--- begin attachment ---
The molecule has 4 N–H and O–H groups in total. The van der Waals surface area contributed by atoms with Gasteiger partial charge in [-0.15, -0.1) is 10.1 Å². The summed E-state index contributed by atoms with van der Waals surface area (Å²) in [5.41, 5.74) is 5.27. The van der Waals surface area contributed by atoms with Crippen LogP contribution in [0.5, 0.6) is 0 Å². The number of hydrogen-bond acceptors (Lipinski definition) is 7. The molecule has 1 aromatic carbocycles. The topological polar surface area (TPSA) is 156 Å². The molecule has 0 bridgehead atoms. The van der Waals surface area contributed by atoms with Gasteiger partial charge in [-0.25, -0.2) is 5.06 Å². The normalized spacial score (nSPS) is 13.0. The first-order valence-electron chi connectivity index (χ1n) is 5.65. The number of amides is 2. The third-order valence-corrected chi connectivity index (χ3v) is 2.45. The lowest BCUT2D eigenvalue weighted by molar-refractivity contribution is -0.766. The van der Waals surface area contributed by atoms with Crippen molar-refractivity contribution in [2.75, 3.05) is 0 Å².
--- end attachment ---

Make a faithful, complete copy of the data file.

The molecule has 4 N–H and O–H groups in total. The van der Waals surface area contributed by atoms with Gasteiger partial charge in [-0.15, -0.1) is 10.1 Å². The summed E-state index contributed by atoms with van der Waals surface area (Å²) in [5.41, 5.74) is 5.27. The van der Waals surface area contributed by atoms with Crippen LogP contribution in [0.5, 0.6) is 0 Å². The number of hydrogen-bond acceptors (Lipinski definition) is 7. The molecule has 1 aromatic carbocycles. The topological polar surface area (TPSA) is 156 Å². The molecule has 0 bridgehead atoms. The van der Waals surface area contributed by atoms with Gasteiger partial charge in [-0.25, -0.2) is 5.06 Å². The normalized spacial score (nSPS) is 13.0. The first-order valence-electron chi connectivity index (χ1n) is 5.65. The number of amides is 2. The third-order valence-corrected chi connectivity index (χ3v) is 2.45. The lowest BCUT2D eigenvalue weighted by molar-refractivity contribution is -0.766. The van der Waals surface area contributed by atoms with Crippen molar-refractivity contribution in [2.75, 3.05) is 0 Å².